New Directions in Civil War Trauma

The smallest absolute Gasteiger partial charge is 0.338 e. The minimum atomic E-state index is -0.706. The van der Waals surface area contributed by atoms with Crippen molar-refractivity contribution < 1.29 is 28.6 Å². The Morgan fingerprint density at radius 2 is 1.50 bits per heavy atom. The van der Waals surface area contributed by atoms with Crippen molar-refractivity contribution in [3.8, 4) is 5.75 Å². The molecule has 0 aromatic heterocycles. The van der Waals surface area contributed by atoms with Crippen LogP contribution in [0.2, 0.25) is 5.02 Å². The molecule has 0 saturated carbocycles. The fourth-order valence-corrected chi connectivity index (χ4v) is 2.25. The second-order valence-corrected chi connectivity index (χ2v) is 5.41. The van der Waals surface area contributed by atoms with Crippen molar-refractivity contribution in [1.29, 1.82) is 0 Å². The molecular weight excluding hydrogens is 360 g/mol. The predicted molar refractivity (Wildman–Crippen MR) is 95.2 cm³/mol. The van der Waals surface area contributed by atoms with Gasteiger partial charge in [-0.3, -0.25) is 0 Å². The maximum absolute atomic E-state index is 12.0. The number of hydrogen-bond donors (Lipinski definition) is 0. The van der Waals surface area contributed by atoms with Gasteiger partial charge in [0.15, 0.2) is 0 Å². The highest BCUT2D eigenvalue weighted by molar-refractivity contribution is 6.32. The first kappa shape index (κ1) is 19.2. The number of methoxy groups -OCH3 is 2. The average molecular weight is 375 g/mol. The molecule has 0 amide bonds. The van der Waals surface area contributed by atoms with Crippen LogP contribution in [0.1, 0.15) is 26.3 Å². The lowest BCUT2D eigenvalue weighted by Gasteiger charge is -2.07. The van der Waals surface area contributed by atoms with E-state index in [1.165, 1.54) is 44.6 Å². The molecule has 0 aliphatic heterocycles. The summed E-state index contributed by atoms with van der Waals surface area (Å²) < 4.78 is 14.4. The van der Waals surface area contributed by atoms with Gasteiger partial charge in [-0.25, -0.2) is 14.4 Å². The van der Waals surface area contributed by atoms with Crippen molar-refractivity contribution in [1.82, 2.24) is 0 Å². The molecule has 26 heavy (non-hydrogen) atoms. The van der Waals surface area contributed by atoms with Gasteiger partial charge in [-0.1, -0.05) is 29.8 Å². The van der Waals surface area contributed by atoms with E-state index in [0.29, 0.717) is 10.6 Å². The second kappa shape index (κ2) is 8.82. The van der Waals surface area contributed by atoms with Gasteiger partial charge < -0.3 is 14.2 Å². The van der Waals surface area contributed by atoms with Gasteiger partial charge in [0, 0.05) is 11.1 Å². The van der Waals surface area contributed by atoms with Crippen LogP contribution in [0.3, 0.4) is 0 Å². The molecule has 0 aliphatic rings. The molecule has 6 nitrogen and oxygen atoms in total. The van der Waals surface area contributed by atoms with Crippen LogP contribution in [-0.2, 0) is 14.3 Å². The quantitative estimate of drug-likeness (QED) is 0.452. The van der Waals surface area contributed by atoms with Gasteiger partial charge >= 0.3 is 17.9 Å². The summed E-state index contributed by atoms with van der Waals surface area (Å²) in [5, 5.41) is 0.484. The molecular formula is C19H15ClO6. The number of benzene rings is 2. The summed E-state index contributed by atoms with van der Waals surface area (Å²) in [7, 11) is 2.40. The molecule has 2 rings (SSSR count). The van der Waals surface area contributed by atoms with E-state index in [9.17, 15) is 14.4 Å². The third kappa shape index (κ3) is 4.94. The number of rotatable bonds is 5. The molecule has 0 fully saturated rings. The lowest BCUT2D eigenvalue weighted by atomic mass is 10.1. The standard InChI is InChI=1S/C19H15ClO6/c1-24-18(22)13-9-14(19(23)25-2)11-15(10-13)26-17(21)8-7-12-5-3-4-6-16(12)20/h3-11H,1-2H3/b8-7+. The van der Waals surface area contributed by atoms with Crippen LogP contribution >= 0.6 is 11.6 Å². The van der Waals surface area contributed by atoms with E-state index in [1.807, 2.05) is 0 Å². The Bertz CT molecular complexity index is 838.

Since Eric T. Dean, Jr.’s 1997 book Shook Over Hell: Post-Traumatic Stress, Vietnam and the Civil War, inaugurated a “dark turn” in Civil War scholarship. Dean’s work encouraged a diverse corpus of work on the experiences of veterans and the nature of trauma in the war. Scholars like James Marten, R.B. Rosenburg, Patrick Kelley, and Rusty Williams have since turned their attention to Soldier’s Homes in the post-war North and South. David Silkenat and Diane Miller Sommerville have published research exploring the rising rate of suicide among Confederate veterans. Other scholars, among them Brian Craig Miller, Brian Matthew Jordan and Frances Clarke, have explored physical trauma and how amputees shaped post-war society, culture and the memory of the war. However, virtually all of these scholars accept Dean’s arguments about Civil War trauma in Shook Over Hell. The three young scholars on this panel will revisit Dean’s work in order to offer new interpretations of Civil War trauma. All three papers in this panel foreground questions about the nature of physical, mental and emotional trauma in the Civil War, such as: how was mental illness perceived during the Civil War? Was combat traumatic to Civil War soldiers? Was there a connection between physical and emotional trauma? Were Civil War soldiers afflicted with contemporary disorders, such as PTSD? Kathleen Logothetis Thompson examines how military and medical leadership in the Civil War perceived, defined, and ultimately treated mental illness among soldiers during the conflict. Ashley Bowen-Murphy evaluates the generally ill, “broke down” veteran to examine the possible somatization of emotions in the 19th century. Using pension applications, case records from St. Elizabeths [sic] Hospital, and personal letters and diaries, Bowen-Murphy argues that physical and mental health was far more fluid than historians have previously recognized,. Dillon J. Carroll examines the experience of post-war families living with a mentally ill Civil War veteran. Using letters and case records from St. Elizabeths [sic] Hospital, Carroll explores how mental illness impacted family units financially, socially, and emotionally. Additionally, he explores how family members conceptualized what happened to their sons, hubsands and fathers. Taken together, these papers challenge Dean’s easy identification of trauma and PTSD with the Civil War soldier. A more complete account of Civil War soldiers’ experiences will account for the contingent ways that soldiers, their officers, and historians have made sense of the suffering, death, and danger that characterized the war. Additionally, given its relevance, this subject should have broad appeal to both professional historians and the public writ large.